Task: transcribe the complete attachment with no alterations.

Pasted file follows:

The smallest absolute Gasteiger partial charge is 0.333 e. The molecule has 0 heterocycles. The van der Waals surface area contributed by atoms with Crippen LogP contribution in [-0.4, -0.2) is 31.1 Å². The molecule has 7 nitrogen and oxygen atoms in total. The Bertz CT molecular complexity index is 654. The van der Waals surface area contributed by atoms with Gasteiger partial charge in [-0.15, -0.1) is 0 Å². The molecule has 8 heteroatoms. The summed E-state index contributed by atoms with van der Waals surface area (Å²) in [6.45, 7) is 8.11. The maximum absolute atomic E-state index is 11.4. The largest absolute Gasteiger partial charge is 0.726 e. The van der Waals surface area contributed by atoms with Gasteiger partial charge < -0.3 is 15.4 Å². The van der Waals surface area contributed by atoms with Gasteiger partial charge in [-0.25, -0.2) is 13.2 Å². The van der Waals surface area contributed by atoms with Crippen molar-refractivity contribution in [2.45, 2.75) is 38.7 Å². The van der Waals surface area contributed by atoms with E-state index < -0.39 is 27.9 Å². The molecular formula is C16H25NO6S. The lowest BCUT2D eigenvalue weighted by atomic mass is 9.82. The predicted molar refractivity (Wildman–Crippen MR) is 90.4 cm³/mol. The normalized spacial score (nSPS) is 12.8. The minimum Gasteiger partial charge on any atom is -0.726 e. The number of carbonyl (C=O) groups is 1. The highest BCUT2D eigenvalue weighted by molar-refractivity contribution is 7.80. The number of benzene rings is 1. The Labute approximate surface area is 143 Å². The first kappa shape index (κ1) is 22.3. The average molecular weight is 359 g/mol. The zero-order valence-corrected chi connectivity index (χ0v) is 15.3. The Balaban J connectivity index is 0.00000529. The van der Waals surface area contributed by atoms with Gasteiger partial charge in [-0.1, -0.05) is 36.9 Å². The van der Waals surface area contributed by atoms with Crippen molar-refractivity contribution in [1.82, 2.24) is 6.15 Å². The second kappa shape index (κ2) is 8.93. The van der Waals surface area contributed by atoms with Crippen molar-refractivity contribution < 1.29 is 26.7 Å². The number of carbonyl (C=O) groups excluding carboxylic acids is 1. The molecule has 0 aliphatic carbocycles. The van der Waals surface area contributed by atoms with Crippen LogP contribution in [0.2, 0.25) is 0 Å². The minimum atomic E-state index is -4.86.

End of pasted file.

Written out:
The smallest absolute Gasteiger partial charge is 0.333 e. The molecule has 0 heterocycles. The van der Waals surface area contributed by atoms with Crippen LogP contribution in [-0.4, -0.2) is 31.1 Å². The molecule has 7 nitrogen and oxygen atoms in total. The Bertz CT molecular complexity index is 654. The van der Waals surface area contributed by atoms with Gasteiger partial charge in [-0.15, -0.1) is 0 Å². The molecule has 8 heteroatoms. The summed E-state index contributed by atoms with van der Waals surface area (Å²) in [6.45, 7) is 8.11. The maximum absolute atomic E-state index is 11.4. The largest absolute Gasteiger partial charge is 0.726 e. The van der Waals surface area contributed by atoms with Gasteiger partial charge < -0.3 is 15.4 Å². The van der Waals surface area contributed by atoms with Gasteiger partial charge in [-0.25, -0.2) is 13.2 Å². The van der Waals surface area contributed by atoms with Crippen molar-refractivity contribution in [2.45, 2.75) is 38.7 Å². The van der Waals surface area contributed by atoms with E-state index < -0.39 is 27.9 Å². The molecular formula is C16H25NO6S. The lowest BCUT2D eigenvalue weighted by atomic mass is 9.82. The predicted molar refractivity (Wildman–Crippen MR) is 90.4 cm³/mol. The normalized spacial score (nSPS) is 12.8. The minimum Gasteiger partial charge on any atom is -0.726 e. The number of carbonyl (C=O) groups is 1. The highest BCUT2D eigenvalue weighted by molar-refractivity contribution is 7.80. The number of benzene rings is 1. The Labute approximate surface area is 143 Å². The first kappa shape index (κ1) is 22.3. The average molecular weight is 359 g/mol. The zero-order valence-corrected chi connectivity index (χ0v) is 15.3. The Balaban J connectivity index is 0.00000529. The van der Waals surface area contributed by atoms with Gasteiger partial charge in [-0.1, -0.05) is 36.9 Å². The van der Waals surface area contributed by atoms with Crippen molar-refractivity contribution in [1.82, 2.24) is 6.15 Å². The second kappa shape index (κ2) is 8.93. The van der Waals surface area contributed by atoms with Crippen molar-refractivity contribution < 1.29 is 26.7 Å². The number of carbonyl (C=O) groups excluding carboxylic acids is 1. The molecule has 0 aliphatic carbocycles. The van der Waals surface area contributed by atoms with Crippen LogP contribution in [0.2, 0.25) is 0 Å². The minimum atomic E-state index is -4.86.